Native Plants Critical to Fire Prevention in Santa Monica Mountains

Having more native plants in the mountains helps slow water evaporation and retain soil moisture, a key to helping slow wildfires, according to a nonprofit.

A small brush fire that was sparked when a vehicle Tuesday in Malibu is a fresh reminder that wildfires can start anytime.

While Tuesday's fire only spread to half an acre, one group is trying to fight against the next devastating fire by making sure plants native to the Santa Monica Mountains, such as oak trees and native grasses, stay healthy.

“The frequent fires we have now feed more fires, and the way to turn it around is to restore the native ecosystem,” said Cody Chappel, Wildland Restoration Manger with TreePeople, a nonprofit that brings together trees, people and technology to grow a sustainable future for the Los Angeles area.

Having more native plants in the mountains helps slow water evaporation and retain soil moisture, according to TreePeople.

Also, native trees and plants transpire, and increase atmospheric moisture, a natural help in the dry fire season.

“Even though we think of the chaparral and coastal sage as being a 'fire ecology,' without human impacts these ecosystems can go 100 years or more without burning,” Chappel said.

TreePeople has a number of restoration events in the coming weeks, including one at Malibu Creek State Park on Aug. 18. The event is set from 8:45 a.m. to noon.

For more information or to register to help visit TreePeople.com.

Elena Corral July 26, 2012 at 02:02 PM
For those wanting more ground water for their domestic wells, look no further than native grasses. Their roots can dig in over 30 feet deep and thus transport surface water to underground conveyances like rock, gravel, and sand strata. Several gains result from this simple system. Damaging runoff is reduced in heavy rainfall events, ground water recharge is enhanced, and proper moisture is created to support oak tree growth and development. Old timers say the creeks would run year round when the native grasses were more abundant, so the whole ecosystem was functioning properly. The addition of controlled sheep and goat grazing might be employed to both reduce fire danger and stimulate native grass development. This has been done successfully in many areas and the results are demonstrable. This may raise the water table and bring back some of the wells that have 'dusted up' over the years. Anyone know a sheep or goat man in the area....let's work with the various conservancy groups and get a program started. Maybe they have already do so, I'm new in the area.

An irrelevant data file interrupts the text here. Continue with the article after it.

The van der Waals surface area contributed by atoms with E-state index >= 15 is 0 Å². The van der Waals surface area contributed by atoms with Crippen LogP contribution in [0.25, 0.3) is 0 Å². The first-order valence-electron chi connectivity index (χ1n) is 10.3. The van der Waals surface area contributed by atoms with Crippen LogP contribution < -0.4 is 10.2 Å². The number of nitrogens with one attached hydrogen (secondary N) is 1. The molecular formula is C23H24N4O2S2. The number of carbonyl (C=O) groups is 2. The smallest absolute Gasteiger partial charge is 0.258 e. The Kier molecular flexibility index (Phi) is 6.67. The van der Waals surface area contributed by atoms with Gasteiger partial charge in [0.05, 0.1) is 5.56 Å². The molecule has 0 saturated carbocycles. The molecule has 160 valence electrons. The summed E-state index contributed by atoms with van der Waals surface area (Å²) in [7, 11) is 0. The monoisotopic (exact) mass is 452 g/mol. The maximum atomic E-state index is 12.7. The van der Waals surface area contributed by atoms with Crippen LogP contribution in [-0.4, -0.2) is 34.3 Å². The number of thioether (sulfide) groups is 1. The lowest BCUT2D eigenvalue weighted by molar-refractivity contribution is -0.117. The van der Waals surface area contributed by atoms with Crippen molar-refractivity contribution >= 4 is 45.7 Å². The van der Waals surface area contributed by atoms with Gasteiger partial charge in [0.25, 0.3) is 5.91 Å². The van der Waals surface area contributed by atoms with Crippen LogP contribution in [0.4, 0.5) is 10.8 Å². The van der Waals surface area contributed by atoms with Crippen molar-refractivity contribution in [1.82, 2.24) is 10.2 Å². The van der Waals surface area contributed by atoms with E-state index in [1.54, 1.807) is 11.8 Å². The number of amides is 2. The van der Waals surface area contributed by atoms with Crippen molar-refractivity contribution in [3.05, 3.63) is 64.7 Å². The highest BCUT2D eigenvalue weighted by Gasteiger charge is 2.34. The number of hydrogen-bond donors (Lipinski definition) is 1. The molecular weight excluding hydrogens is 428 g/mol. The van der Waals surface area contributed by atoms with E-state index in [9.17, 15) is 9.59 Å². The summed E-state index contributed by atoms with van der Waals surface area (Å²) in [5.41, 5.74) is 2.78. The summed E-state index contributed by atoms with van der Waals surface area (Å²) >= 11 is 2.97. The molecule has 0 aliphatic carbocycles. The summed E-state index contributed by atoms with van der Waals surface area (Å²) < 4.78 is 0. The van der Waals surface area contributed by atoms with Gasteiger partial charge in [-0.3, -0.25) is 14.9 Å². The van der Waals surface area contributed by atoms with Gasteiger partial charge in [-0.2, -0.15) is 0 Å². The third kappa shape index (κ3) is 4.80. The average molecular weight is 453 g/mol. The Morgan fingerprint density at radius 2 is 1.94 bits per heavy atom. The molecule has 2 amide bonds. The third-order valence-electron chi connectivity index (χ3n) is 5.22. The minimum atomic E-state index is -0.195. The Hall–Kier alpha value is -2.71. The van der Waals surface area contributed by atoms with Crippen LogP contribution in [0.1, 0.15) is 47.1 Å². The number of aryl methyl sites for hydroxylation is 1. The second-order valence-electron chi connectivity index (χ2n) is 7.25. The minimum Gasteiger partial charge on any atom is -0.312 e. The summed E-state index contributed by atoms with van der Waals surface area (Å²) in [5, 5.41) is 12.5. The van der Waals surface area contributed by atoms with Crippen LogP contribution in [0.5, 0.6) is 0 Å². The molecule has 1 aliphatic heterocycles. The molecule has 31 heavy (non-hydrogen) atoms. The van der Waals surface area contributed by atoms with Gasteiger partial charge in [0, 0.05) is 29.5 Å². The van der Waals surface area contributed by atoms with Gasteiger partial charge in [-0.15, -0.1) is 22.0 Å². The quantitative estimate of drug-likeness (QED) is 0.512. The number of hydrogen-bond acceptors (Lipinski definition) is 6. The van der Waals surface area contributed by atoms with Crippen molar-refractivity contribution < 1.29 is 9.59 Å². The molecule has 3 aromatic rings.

M Stanley July 26, 2012 at 03:09 PM
Hire a Herd in Topanga is the local source, found their contact info on the LA County Fire Dept website, hire local and get added benefit of knowing that they are recommended by Fire Dept too. Hire a Herd Karen Simer P.O. Box 172 Topanga, CA 90290 (310) 455-0755 full list of available contractors linked below: Forestry Division - Goat Contractors 2012 http://fire.lacounty.gov/forestry/VegetationMgmt_GoatContractors.asp
Linda Gibbs August 02, 2012 at 10:07 AM
Thanks for the heads up on the benefits of native grasses. Anyone know what native grasses are best and where to get the seeds?
Cece Stein August 02, 2012 at 03:42 PM
Great article with important information. Steve Woods has lived in Corral Canyon for 14 years and can give you quite a lesson in the grassy firebreaks up here that have been infested with castor bean plants which are extremely flammable. Steve and others in Corral Canyon have spent thousands of hours hacking down these extremely aggressive non natives. Not only are they not pleasing to look at but they are extremely poisonous to humans and animals if ingested. Ricin gas ( terrorists have used this chemical in terrorist attacks ) is produced from the seeds. We want to bring attention to eradicating this out of control species before Malibu is completely invaded by these dangerous plants. Jefferson Wagner ( Zuma J ) is doing his best to eradicate castor beans in Latigo Canyon. Steve and I plea to all property owners who have castors growing. PLEASE cut and bag the seeds and cut the stalk just below ground level with a machete or branch cutters. It is vitally important to bag the seeds before tractors disc the seeds into the ground. We would love to see the the City of Malibu develop a program to address these non natives along our road ways and disturbed areas.
Cece Stein August 02, 2012 at 03:42 PM
If anyone needs help removing castors, Steve and I would be to help.
Cece Stein August 03, 2012 at 03:24 AM
Mari is right. Goats are great for clearing firebreaks. Does any one know if goats are smart enough to not eat castor bean plants ? One ingested seed can kill a dog !


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